When you read the NY Times report on Brownsville, “On the Brink in Brownsville,” by Mosi Secret, there is a clear sense that for some teenagers in Brownsville—one of New York’s poorest and most violent neighborhoods—boredom seems a primary cause for turning to violence or crime. For example, in a moment in a local park, the highlight of the day occurs when a man beats up his former girlfriend: “The fight was the most thrilling thing to happen in a long bore of a day.”

In the article on painkillers, “Building the Perfect Painkiller” by Maia Szalavitz, there is a statement, generalized from research, that stands out to me as significant when we consider the lives of our children:

Research has found repeatedly that the longer a drug lasts and the slower it is to reach the brain, the less addictive it is; a short, intense high produces more compulsive behavior.

When I read that, I thought about the general meaning of this as it could apply to education and learning, rather than drugs and highs. For example, turning our children “on” to reading—getting them “hooked” on reading—is an incredibly difficult task, as reading itself is a “high” that is slow burning. And for those of us that love to read, we know that the effort and time is well worth the investment—that in fact there is no better method for learning. But for those of us that don’t love struggling through the words and narratives to discover the deep treasures therein, we may find more intense and immediate gratification in TVs and movies, or online videos of cats, for that matter.

Toy bears playing a desktop video game. Author: Mattinbgn Source: Wikimedia Commons

And when I thought back to Mosi Secret’s report on teenagers in Brownsville, it seemed to me apparent that our society has failed these children and many children all across our nation, not simply because of the tragedy of their being raised in an unstable environment with little access to the wealth of greenery, diverse sources of food, and other benefits of living in richer areas, but furthermore because we are so busy harvesting from, capitalizing off of, and perpetuating their compulsions and addictions, rather than offering them healthy and rich sources of learning.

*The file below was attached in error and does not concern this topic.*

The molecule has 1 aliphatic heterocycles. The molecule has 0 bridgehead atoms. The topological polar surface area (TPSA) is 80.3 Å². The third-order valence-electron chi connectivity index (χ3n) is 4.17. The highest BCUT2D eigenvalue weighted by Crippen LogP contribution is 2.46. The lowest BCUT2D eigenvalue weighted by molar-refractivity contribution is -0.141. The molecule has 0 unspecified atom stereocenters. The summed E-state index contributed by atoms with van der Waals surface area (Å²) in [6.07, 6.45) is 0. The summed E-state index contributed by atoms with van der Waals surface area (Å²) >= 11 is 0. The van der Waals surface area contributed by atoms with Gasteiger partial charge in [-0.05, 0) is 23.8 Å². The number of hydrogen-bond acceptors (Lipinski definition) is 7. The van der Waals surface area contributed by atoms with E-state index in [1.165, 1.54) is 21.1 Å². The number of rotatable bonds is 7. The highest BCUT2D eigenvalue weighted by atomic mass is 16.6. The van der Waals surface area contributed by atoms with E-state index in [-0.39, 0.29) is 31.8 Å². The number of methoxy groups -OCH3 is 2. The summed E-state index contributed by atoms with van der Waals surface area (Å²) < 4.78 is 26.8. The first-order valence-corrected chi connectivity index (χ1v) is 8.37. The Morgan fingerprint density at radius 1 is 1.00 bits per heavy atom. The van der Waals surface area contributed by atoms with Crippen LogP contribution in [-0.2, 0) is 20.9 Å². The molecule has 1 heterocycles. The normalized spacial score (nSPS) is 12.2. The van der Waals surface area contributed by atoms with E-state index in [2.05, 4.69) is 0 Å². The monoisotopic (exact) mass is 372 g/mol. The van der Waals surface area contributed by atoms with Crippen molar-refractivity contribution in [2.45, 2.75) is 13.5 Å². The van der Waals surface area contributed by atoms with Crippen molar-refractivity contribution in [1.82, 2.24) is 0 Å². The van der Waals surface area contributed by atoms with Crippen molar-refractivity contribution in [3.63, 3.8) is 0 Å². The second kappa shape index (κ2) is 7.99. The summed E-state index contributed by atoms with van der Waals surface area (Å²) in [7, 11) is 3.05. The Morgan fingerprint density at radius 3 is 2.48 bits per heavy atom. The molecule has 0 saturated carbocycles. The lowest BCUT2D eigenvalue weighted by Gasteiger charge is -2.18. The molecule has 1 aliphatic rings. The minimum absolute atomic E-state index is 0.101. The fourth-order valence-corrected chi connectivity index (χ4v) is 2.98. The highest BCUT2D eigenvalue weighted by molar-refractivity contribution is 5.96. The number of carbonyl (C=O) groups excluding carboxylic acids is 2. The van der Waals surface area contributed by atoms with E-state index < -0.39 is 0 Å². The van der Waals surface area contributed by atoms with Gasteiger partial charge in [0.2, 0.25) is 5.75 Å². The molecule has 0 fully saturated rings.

By Stefan B., Thyras husband (GNU Free Documentation) [GFDL or CC-BY-SA-3.0
In that report on Brownsville, you’ll notice that Shamir and his friends are well-versed in the lore of fashion and consumer culture. Something’s working here, in some sense. Any distinctions made between high brow art and street life are largely fatuous at this point. These barriers have been broken. The only barrier that remains, as Shamir points out, is one of simply having the money to buy stuff: “Nobody in Brownsville is paying a thousand dollars and change for a [Hermès] belt.”

So our children have access to knowledge of all the things and stuff they want, and sometimes they’re able to acquire the latest sneaker or gaming system. But they have little access to knowledge of the things that make life so much more than a neverending series of a questing after shallow highs.

Why is this? And why is our society so adept at providing access to “stuff” that perpetuates yet more compulsive behavior, but so terrible at providing access to the knowledge and resources that make life worth living?